A product life cycle includes stages the product experiences throughout its lifetime – from conception of the idea to the decline and abandonment of the product. Some products experience longer life cycles than others; however, all products go through the product life cycle stages.
What are the product life cycle stages? They are introduction, growth, maturity, and decline. Some may add other stages in between the four listed, including research and development, abandonment, and revitalization.
The introduction stage is often preceded by a research and development stage. For the purposes of the product life cycle stages, we will start from when the product is first introduced to the marketplace. This stage is by far the most expensive stage in a product’s life cycle. Sales are typically slow, so a company may be bleeding cash until the product hits the next stage.
Pricing and promotion are critical in this stage of a product’s life. If it is not priced profitably or promoted effectively, then the product will arrive at the decline stage much quicker than anticipated.
If you want to see if you have a pricing problem and learn how to fix it, then click the button to access our Pricing for Profit Inspection Guide.
The next stage is the growth stage, where the company ramps up its sales and profits. The company will now be able to take advantage of economies of scale, profit margins, and increased profitability. Companies typically reinvest in this stage to grow the potential.
As the product gains more market share, increases distribution, etc., it will be ever important to scale the manufacturing and distribution effectively. A company needs to have an effective supply chain and logistics process to grow supply to the increasing demand. The worst thing that a company can experience in the growth stage is not being able to keep up with demand. Remember, growth impacts a company’s cash flow.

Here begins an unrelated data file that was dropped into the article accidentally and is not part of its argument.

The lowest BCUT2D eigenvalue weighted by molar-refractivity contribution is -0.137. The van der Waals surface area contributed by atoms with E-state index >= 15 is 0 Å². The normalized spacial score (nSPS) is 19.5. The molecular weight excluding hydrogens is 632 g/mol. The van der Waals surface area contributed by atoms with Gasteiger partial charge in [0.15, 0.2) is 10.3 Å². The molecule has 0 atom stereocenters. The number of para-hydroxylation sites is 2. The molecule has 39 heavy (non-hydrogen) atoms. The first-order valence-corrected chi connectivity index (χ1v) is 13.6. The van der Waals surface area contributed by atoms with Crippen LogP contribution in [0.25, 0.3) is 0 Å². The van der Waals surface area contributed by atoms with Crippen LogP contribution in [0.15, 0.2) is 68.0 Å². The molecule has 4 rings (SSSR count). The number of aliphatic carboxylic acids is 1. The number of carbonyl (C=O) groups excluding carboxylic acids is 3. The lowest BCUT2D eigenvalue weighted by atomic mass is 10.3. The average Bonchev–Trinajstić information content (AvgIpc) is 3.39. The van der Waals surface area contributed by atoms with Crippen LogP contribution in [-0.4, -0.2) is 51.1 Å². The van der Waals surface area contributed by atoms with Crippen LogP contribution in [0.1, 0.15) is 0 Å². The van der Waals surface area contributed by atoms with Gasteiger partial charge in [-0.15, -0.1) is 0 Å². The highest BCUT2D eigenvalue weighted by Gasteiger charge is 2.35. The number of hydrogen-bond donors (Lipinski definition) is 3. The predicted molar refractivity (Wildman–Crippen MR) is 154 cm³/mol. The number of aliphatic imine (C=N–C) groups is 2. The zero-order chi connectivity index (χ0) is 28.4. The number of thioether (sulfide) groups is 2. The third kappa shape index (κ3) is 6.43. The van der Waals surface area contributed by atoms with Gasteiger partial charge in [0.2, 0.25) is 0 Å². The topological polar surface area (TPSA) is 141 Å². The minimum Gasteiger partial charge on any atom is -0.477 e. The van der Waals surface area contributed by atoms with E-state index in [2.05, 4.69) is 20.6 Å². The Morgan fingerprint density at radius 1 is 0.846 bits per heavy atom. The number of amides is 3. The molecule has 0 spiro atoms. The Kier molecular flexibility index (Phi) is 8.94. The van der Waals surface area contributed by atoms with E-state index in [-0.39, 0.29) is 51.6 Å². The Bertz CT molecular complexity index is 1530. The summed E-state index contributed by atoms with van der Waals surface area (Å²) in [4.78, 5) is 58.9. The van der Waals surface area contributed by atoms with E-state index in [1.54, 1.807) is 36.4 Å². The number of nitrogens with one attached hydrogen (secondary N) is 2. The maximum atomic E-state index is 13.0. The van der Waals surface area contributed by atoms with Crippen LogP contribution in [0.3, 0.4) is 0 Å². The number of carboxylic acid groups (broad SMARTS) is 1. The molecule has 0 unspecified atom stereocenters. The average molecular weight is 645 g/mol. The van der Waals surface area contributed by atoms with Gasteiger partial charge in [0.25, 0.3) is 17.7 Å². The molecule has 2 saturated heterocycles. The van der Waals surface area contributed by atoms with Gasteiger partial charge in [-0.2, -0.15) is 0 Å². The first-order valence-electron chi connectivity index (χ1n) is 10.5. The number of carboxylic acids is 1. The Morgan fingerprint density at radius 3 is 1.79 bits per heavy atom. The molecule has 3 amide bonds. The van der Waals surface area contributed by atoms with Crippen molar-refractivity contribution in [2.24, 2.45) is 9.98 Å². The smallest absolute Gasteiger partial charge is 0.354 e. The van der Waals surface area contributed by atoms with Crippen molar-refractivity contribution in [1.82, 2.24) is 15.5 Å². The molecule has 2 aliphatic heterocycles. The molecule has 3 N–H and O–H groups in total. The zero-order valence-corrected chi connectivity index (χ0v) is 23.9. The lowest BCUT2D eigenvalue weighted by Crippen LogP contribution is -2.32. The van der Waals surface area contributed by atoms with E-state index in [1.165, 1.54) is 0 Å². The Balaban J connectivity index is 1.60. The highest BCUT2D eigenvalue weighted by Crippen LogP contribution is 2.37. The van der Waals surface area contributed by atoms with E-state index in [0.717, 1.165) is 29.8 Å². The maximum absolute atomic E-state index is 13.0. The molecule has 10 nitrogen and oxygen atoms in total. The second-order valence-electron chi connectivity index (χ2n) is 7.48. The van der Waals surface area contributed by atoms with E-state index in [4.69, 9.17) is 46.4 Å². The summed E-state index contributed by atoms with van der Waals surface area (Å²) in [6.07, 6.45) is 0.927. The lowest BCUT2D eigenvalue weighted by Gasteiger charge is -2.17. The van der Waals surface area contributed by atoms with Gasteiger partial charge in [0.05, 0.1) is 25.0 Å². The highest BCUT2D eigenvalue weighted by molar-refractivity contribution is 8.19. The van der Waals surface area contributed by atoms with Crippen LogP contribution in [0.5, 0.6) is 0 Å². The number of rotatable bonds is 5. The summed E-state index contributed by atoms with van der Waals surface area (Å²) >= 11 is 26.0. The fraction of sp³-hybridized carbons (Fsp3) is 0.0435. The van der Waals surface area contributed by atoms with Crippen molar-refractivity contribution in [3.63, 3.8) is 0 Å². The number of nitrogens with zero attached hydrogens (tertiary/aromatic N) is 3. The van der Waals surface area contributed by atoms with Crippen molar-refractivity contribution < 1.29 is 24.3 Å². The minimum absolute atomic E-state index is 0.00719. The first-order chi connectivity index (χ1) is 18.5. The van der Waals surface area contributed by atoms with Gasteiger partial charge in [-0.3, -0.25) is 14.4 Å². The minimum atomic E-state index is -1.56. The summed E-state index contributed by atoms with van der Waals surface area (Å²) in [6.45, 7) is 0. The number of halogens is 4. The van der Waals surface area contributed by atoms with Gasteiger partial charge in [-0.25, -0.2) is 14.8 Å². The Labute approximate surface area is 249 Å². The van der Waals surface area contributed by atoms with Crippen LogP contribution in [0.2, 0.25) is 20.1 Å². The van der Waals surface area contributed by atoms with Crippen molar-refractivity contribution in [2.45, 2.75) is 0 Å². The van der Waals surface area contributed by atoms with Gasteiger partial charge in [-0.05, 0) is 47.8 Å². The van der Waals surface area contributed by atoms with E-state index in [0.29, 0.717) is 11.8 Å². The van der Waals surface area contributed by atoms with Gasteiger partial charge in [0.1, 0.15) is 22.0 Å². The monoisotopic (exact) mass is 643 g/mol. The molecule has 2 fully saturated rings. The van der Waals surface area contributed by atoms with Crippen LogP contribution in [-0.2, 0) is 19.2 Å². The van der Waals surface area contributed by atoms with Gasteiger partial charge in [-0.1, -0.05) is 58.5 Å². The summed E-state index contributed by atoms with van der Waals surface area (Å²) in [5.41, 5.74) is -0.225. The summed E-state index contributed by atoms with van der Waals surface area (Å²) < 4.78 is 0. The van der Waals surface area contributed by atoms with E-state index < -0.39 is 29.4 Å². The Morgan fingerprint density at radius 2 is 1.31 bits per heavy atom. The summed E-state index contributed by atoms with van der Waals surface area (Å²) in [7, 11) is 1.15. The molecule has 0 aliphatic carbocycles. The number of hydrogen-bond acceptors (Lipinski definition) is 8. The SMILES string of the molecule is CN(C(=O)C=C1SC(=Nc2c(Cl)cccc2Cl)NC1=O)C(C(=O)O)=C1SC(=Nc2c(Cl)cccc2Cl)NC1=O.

In the maturity stage of the product life cycle, a company will start broadening the product’s audience, use, and availability. It is now able to maintain a consistent market share. A company will also continue to increase its production and logistics as demand continues to grow. The product becomes more popular during this stage. As a result, a company needs to be more careful in what marketing.
For example, when the iPhone was first released, many early-adopters acquired that technology. It took a few more years for it to become one of the most popular smart phone brands. As the product matures and continues to gain popularity, Apple continues to release newer, better, and greater models for a higher price.
Demand will eventually decline for a variety of reasons. Some of those reasons may include that there is a better product on the market or there is no need for that product anymore. This decline stage ends in total abandonment. A company usually has three options during this decline stage. Those include:
So, what stage is your product in? As a financial leader, it is important to know what stage your product is in because it impacts profitability and the company’s value. If you are in one of the first 3 stages, then it’s time to check your pricing for your products. Are you pricing them to result in profit every single time? If you are not sure, then download the free Pricing for Profit Inspection Guide to learn how to price profitably.
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